Tesla Motors Inc <TSLA.O> said on Tuesday its $2.6 billion merger with SolarCity Corp <SCTY.O> would add over $500 million in cash to the electric carmaker's balance sheet over next three years, while contributing over $1 billion to revenue in 2017.
Shares of Tesla edged higher in after-hours trade after tumbling in afternoon trade to close at $197.73. Similarly, shares of solar panel installer SolarCity, which fell 2.7 percent during regular trading at $19.07, rose slightly.
Tesla, whose shares had fallen 10 percent since the deal was made public in June, issued an eight-page document on its blog and investor relations website after market close in a bid to convince skeptical shareholders in advance of a Nov. 17 vote on the deal.
Tesla Chief Executive Elon Musk, who is chairman of SolarCity and the largest shareholder in both companies, has described the deal as a "no brainer" that paves the way for a carbon-free integrated energy and transportation company.
The document highlighted what Tesla called expected improvement in SolarCity's GAAP revenue and profitability due to less reliance on leasing and more on purchases. Tesla said that nearly one-third of residential bookings in September were purchases, a four-fold improvement over the first quarter.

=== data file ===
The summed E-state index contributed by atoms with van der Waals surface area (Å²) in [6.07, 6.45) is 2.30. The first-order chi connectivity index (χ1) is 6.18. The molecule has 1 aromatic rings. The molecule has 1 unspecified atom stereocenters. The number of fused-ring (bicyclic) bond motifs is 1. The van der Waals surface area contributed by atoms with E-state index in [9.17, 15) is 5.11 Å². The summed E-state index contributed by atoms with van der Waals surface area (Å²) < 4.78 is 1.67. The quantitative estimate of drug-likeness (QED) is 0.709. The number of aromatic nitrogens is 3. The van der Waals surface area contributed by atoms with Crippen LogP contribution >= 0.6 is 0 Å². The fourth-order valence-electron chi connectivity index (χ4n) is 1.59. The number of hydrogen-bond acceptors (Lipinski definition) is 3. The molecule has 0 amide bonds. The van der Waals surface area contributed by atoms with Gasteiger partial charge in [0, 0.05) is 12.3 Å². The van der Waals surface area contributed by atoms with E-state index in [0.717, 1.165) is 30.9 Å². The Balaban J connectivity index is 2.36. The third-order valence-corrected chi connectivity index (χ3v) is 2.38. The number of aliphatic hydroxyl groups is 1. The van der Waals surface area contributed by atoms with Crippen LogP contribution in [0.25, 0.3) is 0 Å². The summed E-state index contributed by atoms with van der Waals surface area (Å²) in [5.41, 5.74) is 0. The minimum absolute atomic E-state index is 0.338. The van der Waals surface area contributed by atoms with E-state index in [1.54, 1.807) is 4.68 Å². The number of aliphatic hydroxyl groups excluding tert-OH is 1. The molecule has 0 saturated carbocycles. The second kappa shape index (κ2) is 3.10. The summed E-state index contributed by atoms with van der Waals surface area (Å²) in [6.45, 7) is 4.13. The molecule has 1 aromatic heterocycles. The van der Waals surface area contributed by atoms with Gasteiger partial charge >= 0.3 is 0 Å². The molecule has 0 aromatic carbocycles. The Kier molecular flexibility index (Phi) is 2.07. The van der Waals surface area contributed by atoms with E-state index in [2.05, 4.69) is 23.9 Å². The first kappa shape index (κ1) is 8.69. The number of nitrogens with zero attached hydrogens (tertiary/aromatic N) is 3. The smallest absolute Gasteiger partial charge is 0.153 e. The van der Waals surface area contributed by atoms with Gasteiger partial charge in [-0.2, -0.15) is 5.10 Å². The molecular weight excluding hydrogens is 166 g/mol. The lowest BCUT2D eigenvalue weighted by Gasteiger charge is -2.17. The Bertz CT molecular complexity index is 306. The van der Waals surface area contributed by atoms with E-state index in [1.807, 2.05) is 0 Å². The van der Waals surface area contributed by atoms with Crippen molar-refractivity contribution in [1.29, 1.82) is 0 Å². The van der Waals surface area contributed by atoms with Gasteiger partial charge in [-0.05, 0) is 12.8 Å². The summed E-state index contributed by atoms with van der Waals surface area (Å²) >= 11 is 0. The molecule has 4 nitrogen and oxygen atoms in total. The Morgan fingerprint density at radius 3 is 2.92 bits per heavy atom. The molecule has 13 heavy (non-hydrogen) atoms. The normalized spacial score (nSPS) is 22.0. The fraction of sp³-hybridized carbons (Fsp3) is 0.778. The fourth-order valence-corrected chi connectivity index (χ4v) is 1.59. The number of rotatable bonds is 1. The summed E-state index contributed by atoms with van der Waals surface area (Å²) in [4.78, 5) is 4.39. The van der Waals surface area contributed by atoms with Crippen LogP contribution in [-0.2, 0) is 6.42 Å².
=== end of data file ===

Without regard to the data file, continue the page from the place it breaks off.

SolarCity has $6.34 billion in liabilities, including debt. It is the biggest player in the U.S. residential solar market and has expanded dramatically in the last five years, but it has relied heavily on borrowing money to finance its no-money-down residential solar installations.
Tesla said SolarCity had increased its cash balance in the third quarter from the second, although it did not disclose the sum. SolarCity has yet to announce a date for third-quarter results.
Tesla's offer, which represents about half of SolarCity's value a year ago, values SolarCity at $25.37 a share.
SolarCity's stock has fallen 63 percent so far in 2016.
Tesla itself burned through $759 million in cash in the first three quarters of 2016, and plans to increase spending this quarter in order to fund the launch of its mass-market Model 3 sedan, along with a massive battery factory in Nevada and other plans.
The company posted its first quarterly net profit in more than three years last week, announced a leaner capital spending plan for 2016, and said it could turn a profit again in the fourth quarter.
Musk - who owns 19 percent of Tesla and 22 percent of SolarCity - said last week Tesla will not need to raise additional funds in 2016 and said it was possible SolarCity could be a cash contributor in the fourth quarter.
The combined Tesla-SolarCity could save at least $150 million in the first full year, helped by combined sales forces, and consolidating manufacturing and key technologies, Musk has said.
Tesla faces shareholder lawsuits alleging board members breached their fiduciary duty in approving the deal.